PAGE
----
Interviewing for a job can be a nerve wracking experience. For many people, the interview is fraught with internal questions of self-worth, personal value, and whether or not they "like" you.
It's not only the interview itself that induces anxiety, but the days and hours leading up to it, as well as the days spent wondering afterwards.
What if there was one simple mindset shift that could make the interviewing process not only less stressful, but give you a better opportunity for a positive outcome?
There is, so let's get right to it.
Most people go into an interview thinking about BEING interviewed. They sit down and wait for questions. They sit there and hope that they have good answers to the questions asked. They sit there and worry about being asked a question they can't answer well.
All while trying to "show-up" as a smart and capable candidate.
Here's the problem with that...you are focusing on YOU, and that is the worst thing you can ever be focused on if you want to succeed. ;)
Let's make a mindset shift. Going forward, walk into interviews thinking about you interviewing THEM.
After all, if I am a smart, capable person, that will come out. I don't have to try and show you those things. What I DO need to show you in order to stand out from everyone else is that I am curious.
Being curious sets you apart.
Think about it, you already have my resume. You have already vetted me and know I'm a credible candidate, or you wouldn't be wasting your time interviewing me. You already know what you need to know to a great extent - that I could do the job.
I walk in the door already knowing that you know those things. But, what I want to know is whether or not I want to work for you and your company. That's where this mindset shift comes in.
Once I've answered your questions, I have a few of my own. When the interviewer says, "I have everything I need, do you have any questions?" Most people say "no." Your answer should always be "YES! I do."
Here are some examples of how to be professionally and appropriately curious in an interview:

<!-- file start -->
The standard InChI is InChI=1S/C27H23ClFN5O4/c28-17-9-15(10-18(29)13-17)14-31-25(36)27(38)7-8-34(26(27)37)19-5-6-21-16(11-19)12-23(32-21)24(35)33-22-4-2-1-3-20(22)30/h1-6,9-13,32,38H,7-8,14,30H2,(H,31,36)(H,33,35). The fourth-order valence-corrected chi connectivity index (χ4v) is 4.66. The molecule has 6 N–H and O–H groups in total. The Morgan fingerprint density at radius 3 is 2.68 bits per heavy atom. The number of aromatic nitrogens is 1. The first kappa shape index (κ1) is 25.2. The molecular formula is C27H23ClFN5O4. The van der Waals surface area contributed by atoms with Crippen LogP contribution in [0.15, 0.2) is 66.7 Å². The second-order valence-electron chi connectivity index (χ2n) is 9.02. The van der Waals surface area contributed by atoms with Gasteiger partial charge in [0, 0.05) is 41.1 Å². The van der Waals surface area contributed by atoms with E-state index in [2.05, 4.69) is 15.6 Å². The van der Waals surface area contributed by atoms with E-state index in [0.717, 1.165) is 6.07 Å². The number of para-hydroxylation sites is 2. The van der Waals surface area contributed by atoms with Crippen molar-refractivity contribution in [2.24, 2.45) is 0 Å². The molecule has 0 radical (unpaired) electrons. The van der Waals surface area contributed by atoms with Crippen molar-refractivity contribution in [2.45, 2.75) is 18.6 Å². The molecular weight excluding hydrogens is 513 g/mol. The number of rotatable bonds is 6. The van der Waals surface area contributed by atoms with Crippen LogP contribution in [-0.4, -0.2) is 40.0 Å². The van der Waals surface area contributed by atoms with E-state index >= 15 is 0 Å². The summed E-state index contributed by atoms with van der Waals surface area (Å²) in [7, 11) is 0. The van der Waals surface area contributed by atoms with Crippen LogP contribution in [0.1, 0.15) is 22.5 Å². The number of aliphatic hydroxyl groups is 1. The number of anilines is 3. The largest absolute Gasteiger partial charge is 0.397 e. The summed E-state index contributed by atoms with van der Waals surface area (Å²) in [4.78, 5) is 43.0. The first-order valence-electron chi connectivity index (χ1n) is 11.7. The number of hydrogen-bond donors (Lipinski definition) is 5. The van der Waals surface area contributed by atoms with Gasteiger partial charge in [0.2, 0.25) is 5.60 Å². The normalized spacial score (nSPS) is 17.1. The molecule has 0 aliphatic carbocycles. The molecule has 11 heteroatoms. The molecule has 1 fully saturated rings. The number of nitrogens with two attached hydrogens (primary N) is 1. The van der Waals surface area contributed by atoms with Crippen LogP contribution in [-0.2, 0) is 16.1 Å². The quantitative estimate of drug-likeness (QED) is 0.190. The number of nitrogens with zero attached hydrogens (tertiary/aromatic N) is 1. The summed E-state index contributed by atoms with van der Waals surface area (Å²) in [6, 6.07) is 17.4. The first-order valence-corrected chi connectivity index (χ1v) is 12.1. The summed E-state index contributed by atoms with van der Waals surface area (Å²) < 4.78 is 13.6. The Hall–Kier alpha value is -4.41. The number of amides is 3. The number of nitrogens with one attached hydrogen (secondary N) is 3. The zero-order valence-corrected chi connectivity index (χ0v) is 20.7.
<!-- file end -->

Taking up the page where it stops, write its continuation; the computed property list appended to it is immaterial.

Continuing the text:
- How long have you worked for the company, Bob?
- What is the thing you appreciate most about the company/organization/culture?
- What would make this company even better?
- Is this a new position, or had there been someone in it previously?
- Where are they now?
- What did they do really well while in this role?
- What would you like to see more of from the new person coming into this role?
- Are there new things on the horizon in regards to the company's future direction?
You get the idea. Appropriate and authentic questions make you memorable in a positive way.
You will stand out, and you have a much better chance of getting a phone call from them the next week to come back in and chat further.
Here's the bottom line. You can teach people skills, but you cannot teach people character. When the vast majority of candidates for a job all look about the same in their skill sets, that is not the thing that is going to get you the job. The fact that you have experience doing XYZ does not put you ahead of the 27 other applicants who also have experience in XYZ.
But most of those of others candidates you are up against will not, amazingly enough, be curious enough to show more interest, and that will work against them for the sheer reason that they will not be memorable. They will blend in with everyone else who was interviewed.
When you get curious, you might be amazed at how quickly you get a call back.
Image by Colin Behrens from Pixabay.
Originally published on LinkedIn.